I’ve been paying very close attention and I’m sure we’ve been told repeatedly that there is no H2S gas in the Barnett Shale. Now, I guess the H2S is out of the Barnett Shale closet.
Molly Wentworth asked me to answer your question. The 24 ppm limit of H2S you mentioned is the concentration in the gas stream heading for the flare. As long as the concentration is at or below 24 ppm H2S in this gas stream, [Could I interrupt here to ask: Who is measuring how much H2S is in the gas stream?] then the company qualifies for the permit by rule (PBR). When the stream is burned in the flare, then the H2S concentration is decreased substantially. In addition, the ground-level concentration of H2S would be even lower due to dilution in the air before it gets to ground level. The ground level concentration of H2S onsite (where workers would be exposed) and off-site (exposure to residents) would be below levels that would produce harmful health effects. The concentration of H2S onsite must meet the OSHA regulatory standards of 20 ppm (short-term 15-min time period) or 50 ppm (for 10 min once per 8-hr shift). The concentration of H2S offsite must meet the state standard of 0.08 ppm protective of residents.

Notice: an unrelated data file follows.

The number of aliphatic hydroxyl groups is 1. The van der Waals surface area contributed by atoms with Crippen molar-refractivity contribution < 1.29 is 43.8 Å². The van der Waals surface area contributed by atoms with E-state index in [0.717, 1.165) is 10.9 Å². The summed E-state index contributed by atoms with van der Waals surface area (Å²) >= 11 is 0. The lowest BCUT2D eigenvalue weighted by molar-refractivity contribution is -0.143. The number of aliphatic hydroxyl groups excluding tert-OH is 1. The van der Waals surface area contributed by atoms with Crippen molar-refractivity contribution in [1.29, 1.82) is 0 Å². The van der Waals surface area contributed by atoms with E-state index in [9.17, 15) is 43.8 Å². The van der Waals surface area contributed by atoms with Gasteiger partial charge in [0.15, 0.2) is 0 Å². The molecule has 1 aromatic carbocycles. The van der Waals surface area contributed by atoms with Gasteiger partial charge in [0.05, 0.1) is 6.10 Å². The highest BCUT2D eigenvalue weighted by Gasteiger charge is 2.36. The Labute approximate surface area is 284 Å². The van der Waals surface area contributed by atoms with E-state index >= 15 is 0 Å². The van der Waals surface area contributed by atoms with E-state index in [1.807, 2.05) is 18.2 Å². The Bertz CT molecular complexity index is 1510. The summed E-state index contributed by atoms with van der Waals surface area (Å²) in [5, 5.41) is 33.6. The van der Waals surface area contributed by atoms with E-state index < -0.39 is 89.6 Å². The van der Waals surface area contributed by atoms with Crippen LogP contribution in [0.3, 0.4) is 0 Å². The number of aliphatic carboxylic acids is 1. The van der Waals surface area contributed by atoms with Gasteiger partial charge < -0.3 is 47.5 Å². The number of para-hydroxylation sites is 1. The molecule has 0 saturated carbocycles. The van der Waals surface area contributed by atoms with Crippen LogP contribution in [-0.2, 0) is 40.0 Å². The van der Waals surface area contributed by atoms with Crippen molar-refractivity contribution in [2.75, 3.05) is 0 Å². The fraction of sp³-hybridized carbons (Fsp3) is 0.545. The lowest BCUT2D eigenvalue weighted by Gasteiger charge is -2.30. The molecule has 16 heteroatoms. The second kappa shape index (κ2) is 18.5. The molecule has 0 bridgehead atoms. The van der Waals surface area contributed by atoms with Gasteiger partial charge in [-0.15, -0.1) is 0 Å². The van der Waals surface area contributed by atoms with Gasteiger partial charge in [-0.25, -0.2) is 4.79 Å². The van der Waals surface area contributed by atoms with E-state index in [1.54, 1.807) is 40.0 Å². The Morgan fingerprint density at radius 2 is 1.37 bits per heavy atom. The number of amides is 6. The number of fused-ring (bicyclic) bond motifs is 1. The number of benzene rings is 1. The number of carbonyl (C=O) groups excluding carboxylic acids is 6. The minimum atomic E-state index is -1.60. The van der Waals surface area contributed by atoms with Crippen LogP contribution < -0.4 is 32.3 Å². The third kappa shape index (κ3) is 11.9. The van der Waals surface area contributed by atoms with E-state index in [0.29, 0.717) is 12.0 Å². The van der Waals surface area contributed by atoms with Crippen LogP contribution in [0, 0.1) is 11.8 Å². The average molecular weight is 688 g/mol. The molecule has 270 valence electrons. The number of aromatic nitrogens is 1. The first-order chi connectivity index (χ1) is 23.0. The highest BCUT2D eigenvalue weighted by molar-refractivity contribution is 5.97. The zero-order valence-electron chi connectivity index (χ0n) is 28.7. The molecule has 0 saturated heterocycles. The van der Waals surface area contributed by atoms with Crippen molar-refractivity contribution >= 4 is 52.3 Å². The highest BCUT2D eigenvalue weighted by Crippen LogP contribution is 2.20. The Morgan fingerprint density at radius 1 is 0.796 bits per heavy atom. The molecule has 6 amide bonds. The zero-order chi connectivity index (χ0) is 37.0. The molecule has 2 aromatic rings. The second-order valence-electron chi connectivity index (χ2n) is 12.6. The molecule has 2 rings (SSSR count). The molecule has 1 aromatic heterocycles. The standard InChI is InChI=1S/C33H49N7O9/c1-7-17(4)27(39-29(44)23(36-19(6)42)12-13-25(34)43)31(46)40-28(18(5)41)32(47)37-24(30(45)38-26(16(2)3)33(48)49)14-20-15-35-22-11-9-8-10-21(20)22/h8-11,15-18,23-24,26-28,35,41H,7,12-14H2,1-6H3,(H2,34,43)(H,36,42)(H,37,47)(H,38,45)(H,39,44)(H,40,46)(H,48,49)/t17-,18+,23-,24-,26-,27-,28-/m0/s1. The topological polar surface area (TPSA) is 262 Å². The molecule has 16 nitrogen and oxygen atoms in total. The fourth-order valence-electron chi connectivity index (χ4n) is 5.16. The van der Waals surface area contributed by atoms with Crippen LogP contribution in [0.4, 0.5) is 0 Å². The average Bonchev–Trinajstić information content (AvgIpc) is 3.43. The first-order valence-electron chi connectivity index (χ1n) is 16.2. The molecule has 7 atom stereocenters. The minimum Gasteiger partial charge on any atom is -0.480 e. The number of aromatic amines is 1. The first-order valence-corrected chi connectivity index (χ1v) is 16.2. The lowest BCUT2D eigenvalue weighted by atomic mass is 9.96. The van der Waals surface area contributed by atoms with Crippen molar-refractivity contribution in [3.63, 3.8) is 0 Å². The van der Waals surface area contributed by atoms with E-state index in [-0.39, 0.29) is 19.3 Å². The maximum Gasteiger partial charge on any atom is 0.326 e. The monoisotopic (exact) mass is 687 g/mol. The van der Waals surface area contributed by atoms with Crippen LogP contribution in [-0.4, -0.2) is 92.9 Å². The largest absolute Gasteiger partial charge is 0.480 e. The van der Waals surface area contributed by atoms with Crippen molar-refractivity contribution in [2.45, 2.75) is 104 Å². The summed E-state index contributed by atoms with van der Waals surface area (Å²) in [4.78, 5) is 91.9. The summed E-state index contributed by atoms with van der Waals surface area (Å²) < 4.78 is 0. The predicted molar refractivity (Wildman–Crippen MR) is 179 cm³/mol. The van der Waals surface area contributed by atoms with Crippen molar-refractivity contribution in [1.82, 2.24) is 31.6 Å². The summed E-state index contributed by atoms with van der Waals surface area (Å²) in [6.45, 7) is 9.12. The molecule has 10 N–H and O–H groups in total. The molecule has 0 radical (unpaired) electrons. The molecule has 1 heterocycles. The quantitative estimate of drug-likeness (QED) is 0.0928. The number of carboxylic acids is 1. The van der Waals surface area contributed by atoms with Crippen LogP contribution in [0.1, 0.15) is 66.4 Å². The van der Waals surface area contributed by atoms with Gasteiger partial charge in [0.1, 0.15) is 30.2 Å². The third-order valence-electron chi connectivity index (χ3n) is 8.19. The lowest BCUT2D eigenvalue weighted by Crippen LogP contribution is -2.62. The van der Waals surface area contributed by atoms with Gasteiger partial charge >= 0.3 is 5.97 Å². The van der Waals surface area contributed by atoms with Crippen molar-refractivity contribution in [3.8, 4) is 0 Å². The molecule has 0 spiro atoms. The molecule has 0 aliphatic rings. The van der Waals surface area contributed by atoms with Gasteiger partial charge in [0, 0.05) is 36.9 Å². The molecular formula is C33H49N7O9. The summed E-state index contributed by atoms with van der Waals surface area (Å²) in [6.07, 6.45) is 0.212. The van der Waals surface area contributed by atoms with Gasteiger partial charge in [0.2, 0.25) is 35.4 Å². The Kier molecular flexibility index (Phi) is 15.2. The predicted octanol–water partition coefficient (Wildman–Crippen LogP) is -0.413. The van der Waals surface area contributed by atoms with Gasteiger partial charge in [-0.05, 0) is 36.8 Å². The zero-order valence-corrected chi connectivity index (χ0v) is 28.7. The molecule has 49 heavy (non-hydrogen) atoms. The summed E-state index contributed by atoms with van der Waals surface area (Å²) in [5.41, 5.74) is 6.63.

Please let me know if you have additional questions. Thank you, Roberta Grant
Roberta L. Grant, Ph.D. | Manager | Toxicology Section | TCEQ
Look at the picture above and notice how short the flare is. I spoke with an air quality scientist about it and the first question he ask was, “How high is the flare. The height makes a lot of difference in exposure for the residents because the higher the flare the more easily the toxins will be carried off by the wind.”
Now look at this other flare in the picture from the DRC article “Cars not only culprit for smog.” That flare must be twice the height of the one in Argyle. Shorter flares are less visible from long distance so maybe Williams is hoping no one will know it’s there, except for the people who live only a few feet away.
From the article:
In addition to the intense level of activity in basic well operations, drillers will vent (leak) or flare (burn) gas at the site. These practices release a host of compounds, including hydrogen sulfide, volatile organic compounds and other hydrocarbons, according to Jim Rada, of the Garfield County Health Department in Colorado, who is studying drilling emissions there.
Flaring causes serious air pollution and has caused acid rain in Nigeria. “Towards Zero Flaring” a study of flaring by Schlumberger,
This causes many forms of pollution–noise, toxic gases, soot, acid rain and the production of carbon dioxide, the latter is one of the primary causes of global warming.
So you can see how close this gas processing plant is to the neighbors, below is a picture taken in a friend’s backyard.